Thursday, April 3, 2008
By Simon Reynolds
Neu! has got to be one of the most beautifully apt names to ever grace a band. The Dusseldorf duo's cruise control surge of steady-pulsing drums and quicksilver guitar creates the sensation of gently hurtling into a dazzling future--a world where everything is glistening and newborn. Forming Neu! in 1971 as a breakaway offshoot from Kraftwerk, drummer Klaus Dinger and guitarist Michael Rother pioneered the style that critics christened "motorik": a unique twist on the thread of white line fervor running through rock'n'roll, from Chuck Berry's "No Particular Place To Go" to Canned Heat's "On The Road Again" to The Modern Lovers's "Roadrunner". Neu!'s music tingled and throbbed with urgent anticipation, yet exuded a distinctly German serenity. Appropriately, the culture that had invented the autobahn also spawned, with Neu! and Kraftwerk, the most sublime sonic expressions of motion-as-state-of-grace. Now, after years of only being available as bootlegs, Neu!'s motorik trilogy gets an official CD reissue on Astralwerks.
"Hallogallo", the first track on the self-titled debut, is a wordless manifesto calling for fresh frontiers, new horizons, cultural renaissance. Ten minutes long, built from just Drummer's pounding drums and Michael Rother's iridescent overdubs (Neu! had no bassist and seldom used vocals), this is supremely transcendent and entrancing rock. Like the Velvet Underground a few years earlier and Television a few years after, Neu! sketched a blues-less blueprint for rock's future, and artists from Bowie/Eno to PiL, the Fall, and Stereolab picked up their glittering trail of clues. On "Hallogallo" and "Fur Immer" (the equally exhilarating and lengthy epic that kickstarts Neu! 2), Dinger & Rother's approach is minimal-is-maximal. What sounds initially like mesmerising monotony on closer listens is revealed as an endlessly absorbing tapestry of subtle shifts and intricate inflections. Dinger especially was the maestro of playing rhythmic accents around the basic four-to-the-floor beat while maintaining the feel of monolithic relentlessness.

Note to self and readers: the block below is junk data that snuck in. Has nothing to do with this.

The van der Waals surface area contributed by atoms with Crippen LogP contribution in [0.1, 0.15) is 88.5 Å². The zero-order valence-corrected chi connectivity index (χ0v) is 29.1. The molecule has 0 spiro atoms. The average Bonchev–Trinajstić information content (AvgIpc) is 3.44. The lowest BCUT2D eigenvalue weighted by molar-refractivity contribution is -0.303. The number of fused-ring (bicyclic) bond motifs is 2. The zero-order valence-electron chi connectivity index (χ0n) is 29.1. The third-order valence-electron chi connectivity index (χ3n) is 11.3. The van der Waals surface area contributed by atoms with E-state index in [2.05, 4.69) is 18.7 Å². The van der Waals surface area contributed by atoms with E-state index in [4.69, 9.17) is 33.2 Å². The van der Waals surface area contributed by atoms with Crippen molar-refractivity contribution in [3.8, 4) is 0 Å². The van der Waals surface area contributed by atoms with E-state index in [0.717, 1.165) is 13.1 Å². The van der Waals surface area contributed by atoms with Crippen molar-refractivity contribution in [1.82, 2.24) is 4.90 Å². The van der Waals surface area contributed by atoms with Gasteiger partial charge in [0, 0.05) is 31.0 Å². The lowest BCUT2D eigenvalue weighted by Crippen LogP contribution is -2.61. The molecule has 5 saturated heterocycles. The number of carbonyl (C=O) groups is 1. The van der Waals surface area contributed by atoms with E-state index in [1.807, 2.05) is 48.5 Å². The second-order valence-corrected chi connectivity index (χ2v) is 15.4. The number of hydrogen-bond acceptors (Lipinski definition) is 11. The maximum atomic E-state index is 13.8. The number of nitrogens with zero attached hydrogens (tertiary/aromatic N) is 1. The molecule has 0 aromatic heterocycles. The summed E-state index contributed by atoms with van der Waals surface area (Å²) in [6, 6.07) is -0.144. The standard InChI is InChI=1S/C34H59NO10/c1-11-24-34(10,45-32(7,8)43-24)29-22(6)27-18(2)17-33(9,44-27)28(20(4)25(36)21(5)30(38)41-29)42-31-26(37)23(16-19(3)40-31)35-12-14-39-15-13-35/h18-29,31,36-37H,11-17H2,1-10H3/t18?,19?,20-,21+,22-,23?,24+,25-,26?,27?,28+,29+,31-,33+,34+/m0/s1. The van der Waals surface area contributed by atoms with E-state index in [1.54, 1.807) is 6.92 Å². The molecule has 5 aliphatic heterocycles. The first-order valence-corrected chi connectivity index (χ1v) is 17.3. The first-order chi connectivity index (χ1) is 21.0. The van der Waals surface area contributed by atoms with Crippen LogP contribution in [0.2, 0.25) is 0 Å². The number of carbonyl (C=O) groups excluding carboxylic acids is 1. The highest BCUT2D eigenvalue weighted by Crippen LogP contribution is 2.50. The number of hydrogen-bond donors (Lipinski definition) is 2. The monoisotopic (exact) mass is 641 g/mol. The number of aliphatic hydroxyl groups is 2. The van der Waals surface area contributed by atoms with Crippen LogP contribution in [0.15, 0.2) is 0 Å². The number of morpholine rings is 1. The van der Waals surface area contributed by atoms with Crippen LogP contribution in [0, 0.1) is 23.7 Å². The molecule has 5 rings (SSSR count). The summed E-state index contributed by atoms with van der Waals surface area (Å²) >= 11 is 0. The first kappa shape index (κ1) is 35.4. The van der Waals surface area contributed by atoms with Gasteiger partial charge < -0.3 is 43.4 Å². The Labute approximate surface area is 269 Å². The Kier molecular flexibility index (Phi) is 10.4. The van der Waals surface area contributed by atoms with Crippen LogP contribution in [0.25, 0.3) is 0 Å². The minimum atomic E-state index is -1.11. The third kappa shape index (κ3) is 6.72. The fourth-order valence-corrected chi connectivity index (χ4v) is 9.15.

Motorik wasn't the only card in Neu's hand, though. The grinding clangor and harshly chiming harmonics of the debut's "Negativland" flash-forwards to Sonic Youth's EVOL and Sister. "Lila Engel," from Neu! 2, is a neanderthal stomp that might, in some parallel universe, have displaced "Rock'n'Roll, Pt 2" as every sports fan's fave yell-along. And that album's entire second side consists of drastically accelerated and slowed-down versions of the single "Neuschnee" and its B-side "Super": a surprisingly entertaining and conceptually stimulating manoeuvre, albeit born of sheer desperation (Neu!'s recording budget ran out too soon!). Neu! 75, the duo's masterpiece, is also their most placid record, its first side gradually decelerating from the poignant, piano-cascading canter of "Isi" through the snowcapped majesty of "Seeland" to the beat-less seascape lull of "Leb' Wohl," all breathless blissed gasps and lapping surf. But really it's "Hallogallo", "Fur Immer," "Neuschnee," and the pedal-to-the-metal proto-punk roar of "Hero" (from Neu! 75) that represent Dinger & Rother's claim for a place in the rock canon. No band has ever surpassed these hymns to the glory of going-nowhere-fast.
By Simon Reynolds